National Geographic : 1917 Sep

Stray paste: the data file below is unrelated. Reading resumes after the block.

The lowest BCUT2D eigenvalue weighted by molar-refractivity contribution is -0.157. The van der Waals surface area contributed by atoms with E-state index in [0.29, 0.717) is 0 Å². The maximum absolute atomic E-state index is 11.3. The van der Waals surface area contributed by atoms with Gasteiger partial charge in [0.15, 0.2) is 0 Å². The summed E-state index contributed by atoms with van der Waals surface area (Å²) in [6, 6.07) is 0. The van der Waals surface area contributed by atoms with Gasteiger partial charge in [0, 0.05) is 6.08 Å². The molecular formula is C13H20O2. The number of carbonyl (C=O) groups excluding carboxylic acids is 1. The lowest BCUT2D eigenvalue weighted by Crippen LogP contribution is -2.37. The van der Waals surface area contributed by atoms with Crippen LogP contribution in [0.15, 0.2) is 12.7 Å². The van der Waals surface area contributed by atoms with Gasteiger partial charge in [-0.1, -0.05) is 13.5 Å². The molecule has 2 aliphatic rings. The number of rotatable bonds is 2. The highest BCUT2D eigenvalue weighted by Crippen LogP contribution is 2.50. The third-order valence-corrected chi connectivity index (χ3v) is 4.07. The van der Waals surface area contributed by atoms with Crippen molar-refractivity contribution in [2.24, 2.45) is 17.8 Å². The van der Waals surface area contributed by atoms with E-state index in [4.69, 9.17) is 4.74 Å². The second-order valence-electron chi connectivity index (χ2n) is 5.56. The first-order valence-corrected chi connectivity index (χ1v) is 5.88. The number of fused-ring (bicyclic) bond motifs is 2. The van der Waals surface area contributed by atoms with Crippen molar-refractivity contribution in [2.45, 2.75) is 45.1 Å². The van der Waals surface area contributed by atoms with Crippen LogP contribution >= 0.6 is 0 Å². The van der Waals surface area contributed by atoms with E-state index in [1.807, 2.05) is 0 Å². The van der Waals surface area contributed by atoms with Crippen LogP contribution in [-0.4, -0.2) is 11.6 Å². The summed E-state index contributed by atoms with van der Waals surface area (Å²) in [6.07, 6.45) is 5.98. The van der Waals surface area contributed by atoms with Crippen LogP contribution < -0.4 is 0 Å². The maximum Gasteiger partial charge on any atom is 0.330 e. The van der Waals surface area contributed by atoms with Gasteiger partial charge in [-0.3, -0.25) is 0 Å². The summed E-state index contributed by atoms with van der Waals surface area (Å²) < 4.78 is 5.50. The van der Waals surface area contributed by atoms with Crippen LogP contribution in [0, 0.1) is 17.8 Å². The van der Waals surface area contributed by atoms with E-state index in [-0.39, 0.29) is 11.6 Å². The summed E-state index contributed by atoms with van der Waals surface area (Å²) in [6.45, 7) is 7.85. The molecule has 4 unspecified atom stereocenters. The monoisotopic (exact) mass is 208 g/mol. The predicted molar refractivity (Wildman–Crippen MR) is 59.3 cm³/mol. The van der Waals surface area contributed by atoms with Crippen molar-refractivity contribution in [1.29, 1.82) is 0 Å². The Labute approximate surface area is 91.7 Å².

Photograph by Alfred Heinicke WEIGHING THE ONE-POUND IUMPS FOR THE FARMER: OPIUM CULTIVATION SHIRAZ, PERSIA "Opium in February last had jumped to $19.05 a pound as compared with $8.05 in 1913 and $11.o5 in 1915. . . . The tremendous use of anodyne medicine to relieve the pain of the millions of wounded has undoubtedly had a stimulating effect on the price of opium and morphine" (see text, page 234). to $2 the pendulum oscillated. Now it is cheap once more at about 75 cents a pound, not more than 200 per cent higher than in 1914! The war bore heavily on bald-headed and nervous people. Practically all hair tonics nowadays contain resorcin-a coal tar product we have always allowed Ger many to make for us, and another cousin to carbolic acid. From $2 to $32 rose the price of a pound of resorcin, putting a sudden damper on the enthusiasts of intensive scalp culture. And the bald found it costly to be nervous over this advance, since bromide of potassium, long used to calm excited nerves, ad vanced from 50 cents to several dollars, and at one time it touched $12 a pound! These excessively high prices were spec ulative phenomena, and did not hold at the maximum level, though bromides are still $1.20 a pound and resorcin $24 a pound. Practically all remedies for the round- worm of children contain santonin. San tonin ballooned to dizzy heights in a few months-from $13 to $75 a pound. It is now relatively cheap at about $50 a pound. But as a pound would supply about I I,ooo doses, we do not need this drug in carload lots! ROBBING PETER TO PAY PAUL Some chemicals have advanced more recently for indirect reasons. For in stance, a rise in sulphuric acid is attrib uted to the fact that iron pyrites come largely from Spain, and the war has had a sinister effect upon Spanish commerce. As pyrites are used to manufacture sul phuric acid, their price and the price of the acid rose proportionately to the ef fectiveness of the underseas boats. The rise in copper had an indirect effect on certain phases of the chemical industry, as copper and sulphuric acid were largely used to generate sulphuretted hydrogen, a very valuable reagent in the laboratory.